17 July 2013

released: 16 Jul 2013 author: AIHW
This report provides the latest information on how Aboriginal and Torres Strait Islander people are faring according to a range of indicators on health status, determinants of health and health system performance that are based on the Aboriginal and Torres Strait Islander Health Performance Framework. It highlights the main areas of improvement and continuing concern. For example, while death rates for avoidable causes and circulatory diseases have declined since 1997, more than half of Aboriginal and Torres Strait Islander mothers smoke during pregnancy and about one-quarter of Indigenous Australians aged 15 and over live in overcrowded housing.

14 July 2013

I am here to speak up for the right of education of every child

Pakistani schoolgirl Malala Yousafzai has addressed the United Nations as part of her campaign to ensure free compulsory education for every child.

She marked her 16th birthday by delivering the speech on Friday at the UN headquarters in New York.

Taliban gunmen shot Malala on her school bus last October following her campaign for girls' rights.

"I am here to speak up for the right of education of every child," she said.

Malala Yousafzai speech in full

10 July 2013

Gavin Mooney Memorial Essay Competition

Calling for entries for new essay competition

An essay competition has been launched to honour the work and memory of the late Professor Gavin Mooney, a health economist who was a tireless advocate for social justice in local, national and international arenas.

The Gavin Mooney Memorial Essay Competition is a joint project of the Sydney School of Public Health at the University of Sydney, the public health blog Croakey, and Inside Story, an online current affairs publication from the Swinburne Institute for Social Research.

Each year the competition will call for entries related to a theme around equity and social justice. The inaugural competition will recognise an essay related to the theme of climate change and equity, in recognition of the work of Professor Mooney’s late partner Dr Delys Weston.

Entry is open to anyone, in Australia or overseas, whether academics, writers, journalists or citizens.

The winner receives a prize of $5,000 donated by the Sydney School of Public Health, and publication at Inside Story. The University of Sydney may also publish the essay as part of a series of mini e-books arising from the competition.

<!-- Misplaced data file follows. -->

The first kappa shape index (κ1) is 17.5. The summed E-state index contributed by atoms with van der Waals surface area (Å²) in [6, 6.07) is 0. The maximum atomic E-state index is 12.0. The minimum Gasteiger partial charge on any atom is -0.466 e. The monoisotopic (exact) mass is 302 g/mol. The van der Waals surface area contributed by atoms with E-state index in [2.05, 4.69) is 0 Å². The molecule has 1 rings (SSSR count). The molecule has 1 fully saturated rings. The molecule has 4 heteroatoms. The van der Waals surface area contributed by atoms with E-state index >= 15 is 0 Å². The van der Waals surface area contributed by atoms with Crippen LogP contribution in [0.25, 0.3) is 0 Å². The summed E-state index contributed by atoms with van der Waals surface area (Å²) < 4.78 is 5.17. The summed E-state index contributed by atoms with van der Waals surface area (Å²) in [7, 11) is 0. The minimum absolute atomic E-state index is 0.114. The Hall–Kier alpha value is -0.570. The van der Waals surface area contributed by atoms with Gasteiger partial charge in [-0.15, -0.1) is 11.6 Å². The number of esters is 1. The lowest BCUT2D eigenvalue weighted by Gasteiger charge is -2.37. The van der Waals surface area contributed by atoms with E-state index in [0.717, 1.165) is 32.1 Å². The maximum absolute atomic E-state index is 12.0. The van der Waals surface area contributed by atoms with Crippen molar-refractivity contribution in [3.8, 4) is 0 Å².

As well as honouring the work and writings of Professor Mooney, the competition seeks to draw public attention to social justice and health equity concerns, and to recognise the public interest value of writing and writers.

Professor Glenn Salkeld, the head of the Sydney School of Public Health at the University of Sydney, announced the competition as many of Gavin’s colleagues gather in Sydney for the 9th World Congress on Health Economics this week.

He said the prize will encourage people to speak out on an issue that is of universal importance to Australians and people across the world.  

“Inside Story is delighted to be involved in this important initiative,” said editor Peter Browne. “We believe the prize will contribute to a greater awareness of the importance of intelligent and engaging coverage of health issues in the Australian media. The choice of climate change and equity as the first topic reflects the complexity of the challenges facing countries like Australia in the coming decades.”

Health journalist Melissa Sweet said Professor Mooney had been a prolific contributor to the public health blog Croakey, writing dozens of articles on issues ranging from Indigenous health to health policy, global health and citizen’s juries (more details are here: http://blogs.crikey.com.au/croakey/in-memory-of-gavin-mooney/)

“We need more people like Gavin who are prepared to wield the power of the pen in the interests of creating fairer, more sustainable societies,” she said.

Entries for the inaugural prize close on 2 December, 2013.

For more details, please contact:
Glenn Salkeld: 0
2 9036 9262
Peter Browne 0411 437 549
Melissa Sweet 0411 459 274

Social Determinants of Health Alliance Public Forum

Public Forum
Putting the Social Determinants on the Political Agenda
Tuesday, August 13, commencing 10.30am


Martin Laverty - Chair, Social Determinants of Health Alliance; CEO, Catholic Health Australia
Dr Steve Hambleton - President, Australian Medical Association
Professor Deborah Schofield - Professor and Chair of Health Economics, Sydney Medical School,
the University of Sydney
The Hon Rob Knowles AO - Advisory Board Deputy Chairman, Mitchell Institute for Health and Education
Policy, Victoria University
The Smith Family “Learning for Life” Scholarship Student

Question and answer panel session facilitated by Martin Laverty

12.15pm end, followed by light lunch

RSVP by August 9 to secretariat@cha.org.au

The Ozanam Learning Centre
99 Forbes St, Woolloomooloo NSW
(located next to Matthew Talbot Homeless Service)
Public Forum
Putting the Social Determinants on the Political Agenda
Tuesday, August 13, commencing 10.30am


01 July 2013

A guide to a second medical opinion

"How many dealers did you visit before you last bought a car?

Were you happy with the first quote you got for a painting job or kitchen renovation?
When it comes to your finances, your house and your belongings, it makes sense to do your research, shop around and make sure you’re getting the best advice.
But it seems few Australians take such a rigorous approach when it comes to their health.
In order to get the best outcome from a second opinion, it’s important to first negotiate the issues of power and autonomy in your relationship with your treating health professional. As a patient, it is your absolute right to seek advice and to be in charge of what happens to your body.....read this at: The Conversation